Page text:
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Reviews
The Age of Infallibility

Collisions of faith, philosophy and politics are endlessly interesting, as two new books illustrate.

The Stranger in Crawford

The literati scoffed at Albert Camus’ place on President Bush’s summer reading list. They misunderestimated them both.

It's Personal

Two books, one on law as culture and the other on Arabs, unexpectedly illuminate both subjects when read together.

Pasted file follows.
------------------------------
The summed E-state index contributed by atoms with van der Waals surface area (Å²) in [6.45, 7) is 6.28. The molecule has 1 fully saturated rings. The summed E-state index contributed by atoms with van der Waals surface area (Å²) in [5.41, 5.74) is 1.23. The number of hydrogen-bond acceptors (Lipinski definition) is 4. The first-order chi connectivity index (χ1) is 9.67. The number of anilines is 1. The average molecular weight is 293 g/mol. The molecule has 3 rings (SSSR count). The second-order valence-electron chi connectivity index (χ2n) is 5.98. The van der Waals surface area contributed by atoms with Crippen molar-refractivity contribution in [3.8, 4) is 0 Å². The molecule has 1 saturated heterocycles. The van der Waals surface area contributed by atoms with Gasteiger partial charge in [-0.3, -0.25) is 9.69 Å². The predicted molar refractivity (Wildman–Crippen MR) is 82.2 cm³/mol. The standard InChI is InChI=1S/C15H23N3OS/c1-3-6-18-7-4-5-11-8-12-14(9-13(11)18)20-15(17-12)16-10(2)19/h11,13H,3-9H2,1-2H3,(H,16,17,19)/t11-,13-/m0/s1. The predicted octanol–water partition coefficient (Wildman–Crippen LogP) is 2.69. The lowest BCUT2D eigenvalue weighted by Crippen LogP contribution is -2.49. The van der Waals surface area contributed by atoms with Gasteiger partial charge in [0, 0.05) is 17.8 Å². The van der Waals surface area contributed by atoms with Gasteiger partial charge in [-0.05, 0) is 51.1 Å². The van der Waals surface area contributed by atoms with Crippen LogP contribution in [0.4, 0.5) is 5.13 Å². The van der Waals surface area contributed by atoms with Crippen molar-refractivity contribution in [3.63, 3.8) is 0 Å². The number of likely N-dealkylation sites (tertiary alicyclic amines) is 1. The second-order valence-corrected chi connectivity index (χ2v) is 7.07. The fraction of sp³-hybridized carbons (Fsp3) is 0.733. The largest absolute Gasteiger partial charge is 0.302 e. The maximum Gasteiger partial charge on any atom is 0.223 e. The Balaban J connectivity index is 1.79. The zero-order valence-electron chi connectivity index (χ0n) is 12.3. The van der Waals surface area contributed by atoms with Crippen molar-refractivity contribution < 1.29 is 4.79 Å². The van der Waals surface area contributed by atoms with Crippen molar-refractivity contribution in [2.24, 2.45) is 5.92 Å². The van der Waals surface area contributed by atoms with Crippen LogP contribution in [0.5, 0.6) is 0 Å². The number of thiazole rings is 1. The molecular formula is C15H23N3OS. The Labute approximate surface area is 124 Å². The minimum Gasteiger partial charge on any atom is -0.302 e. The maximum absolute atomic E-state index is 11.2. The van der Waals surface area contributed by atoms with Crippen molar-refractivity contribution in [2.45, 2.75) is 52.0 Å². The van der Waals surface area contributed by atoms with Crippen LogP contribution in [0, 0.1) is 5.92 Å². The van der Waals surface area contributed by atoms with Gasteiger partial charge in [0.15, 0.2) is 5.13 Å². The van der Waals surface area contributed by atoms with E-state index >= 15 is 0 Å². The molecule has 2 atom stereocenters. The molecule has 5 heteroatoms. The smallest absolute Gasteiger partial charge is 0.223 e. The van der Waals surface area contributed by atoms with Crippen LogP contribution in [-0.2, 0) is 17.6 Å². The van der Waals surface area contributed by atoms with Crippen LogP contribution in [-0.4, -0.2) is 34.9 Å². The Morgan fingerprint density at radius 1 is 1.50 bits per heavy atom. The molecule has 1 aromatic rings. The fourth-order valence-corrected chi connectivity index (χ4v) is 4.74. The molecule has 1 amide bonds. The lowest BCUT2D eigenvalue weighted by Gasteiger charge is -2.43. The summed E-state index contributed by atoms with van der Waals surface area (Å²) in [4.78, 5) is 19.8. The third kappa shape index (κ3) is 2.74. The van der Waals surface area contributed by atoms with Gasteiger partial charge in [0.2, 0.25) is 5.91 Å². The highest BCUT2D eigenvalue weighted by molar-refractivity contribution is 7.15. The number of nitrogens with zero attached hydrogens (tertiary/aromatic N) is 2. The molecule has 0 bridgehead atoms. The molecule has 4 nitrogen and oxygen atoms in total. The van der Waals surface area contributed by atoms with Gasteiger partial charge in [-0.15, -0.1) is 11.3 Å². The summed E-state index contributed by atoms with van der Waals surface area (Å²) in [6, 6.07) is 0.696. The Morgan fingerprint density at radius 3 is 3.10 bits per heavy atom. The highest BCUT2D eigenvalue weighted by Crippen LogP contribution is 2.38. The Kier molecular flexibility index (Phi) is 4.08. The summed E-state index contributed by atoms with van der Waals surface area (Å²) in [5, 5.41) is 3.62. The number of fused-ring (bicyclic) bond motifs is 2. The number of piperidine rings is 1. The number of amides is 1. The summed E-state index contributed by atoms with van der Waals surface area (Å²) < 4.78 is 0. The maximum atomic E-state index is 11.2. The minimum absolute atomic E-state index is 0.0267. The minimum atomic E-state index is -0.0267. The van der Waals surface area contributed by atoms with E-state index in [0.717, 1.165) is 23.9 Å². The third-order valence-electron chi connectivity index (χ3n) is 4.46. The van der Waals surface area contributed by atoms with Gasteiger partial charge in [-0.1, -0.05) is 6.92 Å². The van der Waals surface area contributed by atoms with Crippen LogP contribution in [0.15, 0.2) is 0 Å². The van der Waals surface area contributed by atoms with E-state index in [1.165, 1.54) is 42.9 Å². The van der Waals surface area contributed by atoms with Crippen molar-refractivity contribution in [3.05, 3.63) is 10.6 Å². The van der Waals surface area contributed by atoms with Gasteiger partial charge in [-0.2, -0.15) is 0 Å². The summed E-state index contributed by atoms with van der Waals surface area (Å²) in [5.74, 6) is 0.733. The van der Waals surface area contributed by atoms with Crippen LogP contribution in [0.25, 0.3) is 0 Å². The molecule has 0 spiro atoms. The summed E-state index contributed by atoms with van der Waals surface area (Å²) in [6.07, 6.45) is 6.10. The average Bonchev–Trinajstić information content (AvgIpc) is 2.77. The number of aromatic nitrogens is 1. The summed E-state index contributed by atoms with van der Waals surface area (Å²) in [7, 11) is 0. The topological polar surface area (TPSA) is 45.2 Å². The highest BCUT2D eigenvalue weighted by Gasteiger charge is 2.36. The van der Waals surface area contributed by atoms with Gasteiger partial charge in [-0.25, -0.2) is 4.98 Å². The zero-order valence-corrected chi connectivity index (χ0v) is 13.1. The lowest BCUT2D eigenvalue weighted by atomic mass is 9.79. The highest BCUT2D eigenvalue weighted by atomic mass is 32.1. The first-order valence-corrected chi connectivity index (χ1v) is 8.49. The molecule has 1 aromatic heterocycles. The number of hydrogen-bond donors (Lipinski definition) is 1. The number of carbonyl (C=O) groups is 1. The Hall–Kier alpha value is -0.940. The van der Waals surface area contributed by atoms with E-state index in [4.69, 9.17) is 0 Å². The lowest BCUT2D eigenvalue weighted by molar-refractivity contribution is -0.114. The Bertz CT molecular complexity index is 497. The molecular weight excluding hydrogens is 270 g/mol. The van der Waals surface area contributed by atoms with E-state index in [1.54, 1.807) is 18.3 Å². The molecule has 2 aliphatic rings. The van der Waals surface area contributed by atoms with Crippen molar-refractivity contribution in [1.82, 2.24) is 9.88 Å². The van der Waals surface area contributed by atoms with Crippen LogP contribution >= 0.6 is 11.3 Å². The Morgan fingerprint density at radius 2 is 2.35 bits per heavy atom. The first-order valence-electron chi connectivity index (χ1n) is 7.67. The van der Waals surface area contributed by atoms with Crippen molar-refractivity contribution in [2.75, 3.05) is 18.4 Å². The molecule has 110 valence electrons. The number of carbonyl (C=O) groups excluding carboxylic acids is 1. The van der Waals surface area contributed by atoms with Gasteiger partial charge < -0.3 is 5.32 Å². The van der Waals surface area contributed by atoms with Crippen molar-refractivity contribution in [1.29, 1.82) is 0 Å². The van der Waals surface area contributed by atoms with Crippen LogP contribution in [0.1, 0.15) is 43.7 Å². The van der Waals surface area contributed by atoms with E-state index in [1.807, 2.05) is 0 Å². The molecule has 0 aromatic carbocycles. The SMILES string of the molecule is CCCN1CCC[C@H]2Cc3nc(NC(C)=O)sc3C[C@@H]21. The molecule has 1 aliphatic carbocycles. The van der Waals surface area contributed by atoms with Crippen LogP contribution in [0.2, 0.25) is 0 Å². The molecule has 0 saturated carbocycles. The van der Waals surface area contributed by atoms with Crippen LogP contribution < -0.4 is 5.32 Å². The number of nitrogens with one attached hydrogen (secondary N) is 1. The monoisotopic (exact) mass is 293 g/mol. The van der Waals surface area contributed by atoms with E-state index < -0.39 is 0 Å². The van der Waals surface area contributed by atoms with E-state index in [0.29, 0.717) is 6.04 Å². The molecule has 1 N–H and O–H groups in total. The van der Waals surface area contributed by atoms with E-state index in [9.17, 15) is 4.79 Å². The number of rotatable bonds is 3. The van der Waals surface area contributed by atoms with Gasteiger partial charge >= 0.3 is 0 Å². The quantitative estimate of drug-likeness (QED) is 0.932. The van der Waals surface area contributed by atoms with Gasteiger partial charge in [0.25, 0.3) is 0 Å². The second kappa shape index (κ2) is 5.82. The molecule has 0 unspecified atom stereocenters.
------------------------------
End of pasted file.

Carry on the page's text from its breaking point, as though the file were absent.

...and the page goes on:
A Matter of Opinion

Pollsters and pundits keep plumbing “why they hate us”, and keep missing the point.

Utopia’s Architect

Lewis Mumford had big ideas for little people.

The Boss, Rooted

Bruce Springsteen’s latest is an acoustic history lesson you can dance to.

Will the House Come to Order?

The former Congressman takes the measure of a new history of the House.

Don't Know Much About Science Books

The only thing more scientifically suspect than Al Gore’s “An Inconvenient Truth” is the conservative response to it.

Growing Pains

The theory that rapid economic growth is politically stabilizing seems too stupid to kill–but Mancur Olson tried.

God and Country

The Founders were neither orthodox Christians nor secularists. They were, however, wise.

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